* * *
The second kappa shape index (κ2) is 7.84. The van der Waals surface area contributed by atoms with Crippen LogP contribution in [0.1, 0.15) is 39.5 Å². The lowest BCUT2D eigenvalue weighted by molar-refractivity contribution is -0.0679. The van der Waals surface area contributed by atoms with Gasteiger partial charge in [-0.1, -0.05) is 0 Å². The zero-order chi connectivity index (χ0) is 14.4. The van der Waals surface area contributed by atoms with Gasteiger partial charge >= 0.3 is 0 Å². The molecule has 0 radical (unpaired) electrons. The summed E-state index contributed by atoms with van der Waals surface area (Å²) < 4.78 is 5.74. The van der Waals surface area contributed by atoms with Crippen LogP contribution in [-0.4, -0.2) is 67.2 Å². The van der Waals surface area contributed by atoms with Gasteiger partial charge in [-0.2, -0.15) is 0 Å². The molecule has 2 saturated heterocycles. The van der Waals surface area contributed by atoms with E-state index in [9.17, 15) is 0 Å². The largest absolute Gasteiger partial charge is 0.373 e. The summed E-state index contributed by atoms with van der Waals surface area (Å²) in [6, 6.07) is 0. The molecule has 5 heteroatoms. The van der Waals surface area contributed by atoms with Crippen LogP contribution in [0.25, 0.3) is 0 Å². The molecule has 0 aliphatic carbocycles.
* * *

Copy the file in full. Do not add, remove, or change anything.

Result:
The second kappa shape index (κ2) is 7.84. The van der Waals surface area contributed by atoms with Crippen LogP contribution in [0.1, 0.15) is 39.5 Å². The lowest BCUT2D eigenvalue weighted by molar-refractivity contribution is -0.0679. The van der Waals surface area contributed by atoms with Gasteiger partial charge in [-0.1, -0.05) is 0 Å². The zero-order chi connectivity index (χ0) is 14.4. The van der Waals surface area contributed by atoms with Gasteiger partial charge >= 0.3 is 0 Å². The molecule has 0 radical (unpaired) electrons. The summed E-state index contributed by atoms with van der Waals surface area (Å²) < 4.78 is 5.74. The van der Waals surface area contributed by atoms with Crippen LogP contribution in [-0.4, -0.2) is 67.2 Å². The van der Waals surface area contributed by atoms with Gasteiger partial charge in [-0.2, -0.15) is 0 Å². The molecule has 2 saturated heterocycles. The van der Waals surface area contributed by atoms with E-state index in [9.17, 15) is 0 Å². The largest absolute Gasteiger partial charge is 0.373 e. The summed E-state index contributed by atoms with van der Waals surface area (Å²) in [6, 6.07) is 0. The molecule has 5 heteroatoms. The van der Waals surface area contributed by atoms with Crippen LogP contribution in [0.25, 0.3) is 0 Å². The molecule has 0 aliphatic carbocycles.